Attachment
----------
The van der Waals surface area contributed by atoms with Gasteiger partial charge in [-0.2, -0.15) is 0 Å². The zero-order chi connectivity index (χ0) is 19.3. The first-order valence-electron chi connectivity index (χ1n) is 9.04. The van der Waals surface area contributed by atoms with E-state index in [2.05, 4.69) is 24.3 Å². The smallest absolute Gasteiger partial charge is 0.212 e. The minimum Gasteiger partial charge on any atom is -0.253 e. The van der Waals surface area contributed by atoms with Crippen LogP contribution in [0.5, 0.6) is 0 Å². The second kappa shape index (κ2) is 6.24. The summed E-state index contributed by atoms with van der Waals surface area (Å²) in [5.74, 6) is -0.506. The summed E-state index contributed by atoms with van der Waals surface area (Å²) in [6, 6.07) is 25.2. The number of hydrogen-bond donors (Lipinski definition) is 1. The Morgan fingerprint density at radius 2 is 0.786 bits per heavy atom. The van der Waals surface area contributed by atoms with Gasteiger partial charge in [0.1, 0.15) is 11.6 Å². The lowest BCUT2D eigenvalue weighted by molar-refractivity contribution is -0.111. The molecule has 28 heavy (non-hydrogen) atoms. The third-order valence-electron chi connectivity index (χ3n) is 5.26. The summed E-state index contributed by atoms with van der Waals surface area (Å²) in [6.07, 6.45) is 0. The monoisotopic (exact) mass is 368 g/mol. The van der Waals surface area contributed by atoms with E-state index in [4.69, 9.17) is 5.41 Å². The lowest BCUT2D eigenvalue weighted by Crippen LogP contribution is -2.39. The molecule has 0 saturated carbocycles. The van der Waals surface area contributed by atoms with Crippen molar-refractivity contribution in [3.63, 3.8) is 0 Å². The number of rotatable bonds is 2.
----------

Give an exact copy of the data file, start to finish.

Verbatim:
The van der Waals surface area contributed by atoms with Gasteiger partial charge in [-0.2, -0.15) is 0 Å². The zero-order chi connectivity index (χ0) is 19.3. The first-order valence-electron chi connectivity index (χ1n) is 9.04. The van der Waals surface area contributed by atoms with E-state index in [2.05, 4.69) is 24.3 Å². The smallest absolute Gasteiger partial charge is 0.212 e. The minimum Gasteiger partial charge on any atom is -0.253 e. The van der Waals surface area contributed by atoms with Crippen LogP contribution in [0.5, 0.6) is 0 Å². The second kappa shape index (κ2) is 6.24. The summed E-state index contributed by atoms with van der Waals surface area (Å²) in [5.74, 6) is -0.506. The summed E-state index contributed by atoms with van der Waals surface area (Å²) in [6, 6.07) is 25.2. The number of hydrogen-bond donors (Lipinski definition) is 1. The Morgan fingerprint density at radius 2 is 0.786 bits per heavy atom. The van der Waals surface area contributed by atoms with Gasteiger partial charge in [0.1, 0.15) is 11.6 Å². The lowest BCUT2D eigenvalue weighted by molar-refractivity contribution is -0.111. The molecule has 28 heavy (non-hydrogen) atoms. The third-order valence-electron chi connectivity index (χ3n) is 5.26. The summed E-state index contributed by atoms with van der Waals surface area (Å²) in [6.07, 6.45) is 0. The monoisotopic (exact) mass is 368 g/mol. The van der Waals surface area contributed by atoms with E-state index in [4.69, 9.17) is 5.41 Å². The lowest BCUT2D eigenvalue weighted by Crippen LogP contribution is -2.39. The molecule has 0 saturated carbocycles. The van der Waals surface area contributed by atoms with Crippen molar-refractivity contribution in [3.63, 3.8) is 0 Å². The number of rotatable bonds is 2.